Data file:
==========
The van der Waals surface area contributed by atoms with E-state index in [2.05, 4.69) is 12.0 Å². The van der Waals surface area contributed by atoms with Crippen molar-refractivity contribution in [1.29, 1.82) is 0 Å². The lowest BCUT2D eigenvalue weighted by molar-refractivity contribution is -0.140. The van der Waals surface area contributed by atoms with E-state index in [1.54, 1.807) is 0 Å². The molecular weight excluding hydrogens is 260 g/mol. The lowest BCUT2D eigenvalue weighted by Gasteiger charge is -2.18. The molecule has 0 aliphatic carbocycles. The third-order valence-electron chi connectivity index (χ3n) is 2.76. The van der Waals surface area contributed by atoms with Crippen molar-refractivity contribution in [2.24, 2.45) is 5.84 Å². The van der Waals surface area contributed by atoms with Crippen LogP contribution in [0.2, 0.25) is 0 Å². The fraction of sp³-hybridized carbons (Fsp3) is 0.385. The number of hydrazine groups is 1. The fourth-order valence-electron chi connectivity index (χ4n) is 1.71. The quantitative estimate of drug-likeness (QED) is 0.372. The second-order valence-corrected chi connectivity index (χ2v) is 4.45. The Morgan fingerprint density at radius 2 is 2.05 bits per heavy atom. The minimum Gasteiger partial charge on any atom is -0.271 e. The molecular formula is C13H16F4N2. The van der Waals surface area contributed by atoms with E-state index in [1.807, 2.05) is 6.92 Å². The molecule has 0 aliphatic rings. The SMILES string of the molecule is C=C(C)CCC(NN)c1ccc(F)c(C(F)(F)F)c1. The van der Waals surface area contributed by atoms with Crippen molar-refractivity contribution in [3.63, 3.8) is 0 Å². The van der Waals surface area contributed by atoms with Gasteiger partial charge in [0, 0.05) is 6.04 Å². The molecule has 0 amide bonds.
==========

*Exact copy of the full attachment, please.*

The van der Waals surface area contributed by atoms with E-state index in [2.05, 4.69) is 12.0 Å². The van der Waals surface area contributed by atoms with Crippen molar-refractivity contribution in [1.29, 1.82) is 0 Å². The lowest BCUT2D eigenvalue weighted by molar-refractivity contribution is -0.140. The van der Waals surface area contributed by atoms with E-state index in [1.54, 1.807) is 0 Å². The molecular weight excluding hydrogens is 260 g/mol. The lowest BCUT2D eigenvalue weighted by Gasteiger charge is -2.18. The molecule has 0 aliphatic carbocycles. The third-order valence-electron chi connectivity index (χ3n) is 2.76. The van der Waals surface area contributed by atoms with Crippen molar-refractivity contribution in [2.24, 2.45) is 5.84 Å². The van der Waals surface area contributed by atoms with Crippen LogP contribution in [0.2, 0.25) is 0 Å². The fraction of sp³-hybridized carbons (Fsp3) is 0.385. The number of hydrazine groups is 1. The fourth-order valence-electron chi connectivity index (χ4n) is 1.71. The quantitative estimate of drug-likeness (QED) is 0.372. The second-order valence-corrected chi connectivity index (χ2v) is 4.45. The Morgan fingerprint density at radius 2 is 2.05 bits per heavy atom. The minimum Gasteiger partial charge on any atom is -0.271 e. The molecular formula is C13H16F4N2. The van der Waals surface area contributed by atoms with E-state index in [1.807, 2.05) is 6.92 Å². The molecule has 0 aliphatic rings. The SMILES string of the molecule is C=C(C)CCC(NN)c1ccc(F)c(C(F)(F)F)c1. The van der Waals surface area contributed by atoms with Crippen molar-refractivity contribution in [3.63, 3.8) is 0 Å². The van der Waals surface area contributed by atoms with Gasteiger partial charge in [0, 0.05) is 6.04 Å². The molecule has 0 amide bonds.